- Type in the command “halt” . DO NOT HIT ENTER YET!
- Release the RESET switch and simultaneously hit Enter.
- You should see that the processor was halted in ARM state.
- Type in “sheevaplug_init” and hit enter. No output should be generated from this command.
Check your telnet session output with my output in the screenshot below. Make sure your output matches the screenshot before proceeding.
Now for the ultimate test. We need to probe the NAND flash to make sure that the processor can communicate with it. Type in “nand probe 0” (zero) and hit enter. If everything is correct, you should get text returned similar to “NAND flash device ‘NAND 256MiB 3,3V 8-bit’ found“. If you get any other message ESPECIALLY anything about Unknown Manufacturer, restart OpenOCD and try again. Here is my output so far:
Now that the processor has been correctly identified by OpenOCD and the processor has properly identified the flash memory, we can now load the image into the Dockstar’s RAM and tell the processor to execute it. Type in load_image uboot.bin 0x800000 (zero, letter x, 8 and five zeros). If you renamed your uboot file something other than “uboot.bin” then substitute as needed. This will take a couple of minutes as the image is transferred. Here is the output of what I have after the image loaded into RAM:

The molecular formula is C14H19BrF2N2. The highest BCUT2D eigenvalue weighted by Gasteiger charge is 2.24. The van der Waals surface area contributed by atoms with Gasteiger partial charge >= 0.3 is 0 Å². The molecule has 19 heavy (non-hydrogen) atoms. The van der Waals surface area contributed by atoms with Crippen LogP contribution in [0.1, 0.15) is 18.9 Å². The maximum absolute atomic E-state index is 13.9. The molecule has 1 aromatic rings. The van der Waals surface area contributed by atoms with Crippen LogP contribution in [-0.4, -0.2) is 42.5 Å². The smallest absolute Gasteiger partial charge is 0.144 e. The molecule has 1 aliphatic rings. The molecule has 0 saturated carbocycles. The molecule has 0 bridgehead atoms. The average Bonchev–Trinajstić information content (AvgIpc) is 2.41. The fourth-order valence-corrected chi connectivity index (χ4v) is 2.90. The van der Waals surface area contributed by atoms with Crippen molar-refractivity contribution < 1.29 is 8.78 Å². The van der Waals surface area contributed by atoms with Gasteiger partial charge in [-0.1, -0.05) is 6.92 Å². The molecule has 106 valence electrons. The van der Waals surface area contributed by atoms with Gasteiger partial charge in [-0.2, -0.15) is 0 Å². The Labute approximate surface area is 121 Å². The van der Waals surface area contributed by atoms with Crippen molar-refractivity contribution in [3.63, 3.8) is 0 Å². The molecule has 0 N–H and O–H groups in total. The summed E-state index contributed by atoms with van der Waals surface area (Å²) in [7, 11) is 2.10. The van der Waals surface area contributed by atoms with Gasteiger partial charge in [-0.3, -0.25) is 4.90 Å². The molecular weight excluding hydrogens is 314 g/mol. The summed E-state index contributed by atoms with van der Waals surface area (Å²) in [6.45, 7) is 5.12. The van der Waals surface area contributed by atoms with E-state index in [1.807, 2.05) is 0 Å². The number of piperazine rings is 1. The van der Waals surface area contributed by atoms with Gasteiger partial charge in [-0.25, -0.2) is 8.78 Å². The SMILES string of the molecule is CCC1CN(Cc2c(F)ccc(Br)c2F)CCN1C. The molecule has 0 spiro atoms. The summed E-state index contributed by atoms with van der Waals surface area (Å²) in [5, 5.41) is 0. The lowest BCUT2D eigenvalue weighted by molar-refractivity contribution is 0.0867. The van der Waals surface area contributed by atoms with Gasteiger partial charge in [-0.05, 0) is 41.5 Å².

When you get the caret prompt back “>”, type in the command “resume 0x800200” and check your serial connection for activity. At this point, you can minimize the telnet session. Now we will be dealing expressly with the serial connection. Depending on your connection method, you may have a different window, but the text is the same. As soon as you hit enter on the resume command, you should notice that the LED on your once dead dockstar is now blinking. Immediately switch over to the serial connection and hit a key to disrupt the boot process. If you did it right, you should see that the command prompt now shows Marvell>> as shown in the screenshot below:
DO NOT DISCONNECT POWER FROM THE DOCKSTAR YET! WE ARE NOT DONE. The Dockstar has successfully loaded and ran the uboot commands in RAM however if we hit the reset switch or powercycle the dockstar, the device will return to it’s zombie state, and we will have to do it all over again. The only thing left to do is to prepare and write the image to flash.
If you were like me and you accidentally typed in ‘nand erase” and bricked your dockstar, you will need to re-erase the flash to reload it. If you bricked your dockstar by another method, skip this step and go on to the next paragraph. To do this, type in “nand erase“. This will erase the entire flash chip. Now to write the working uboot to flash, use the command “nand write.e 0x800000 0x0 0x80000” (zero x eight then 5 zeroes, zero x zero, then zero x eight then four zeros). You should get a message that the nand write was successful similar to the below screenshot.
If you did not brick your dockstar by an errant nand erase command, you will want to use “nand erase 0 0x0 0xa0000” (zero, zero x zero, zero x a then four zeros). The reason for this difference is that if you didn’t erase your flash, this command will preserve the u-boot environment variables, otherwise you would have to recreate them later on.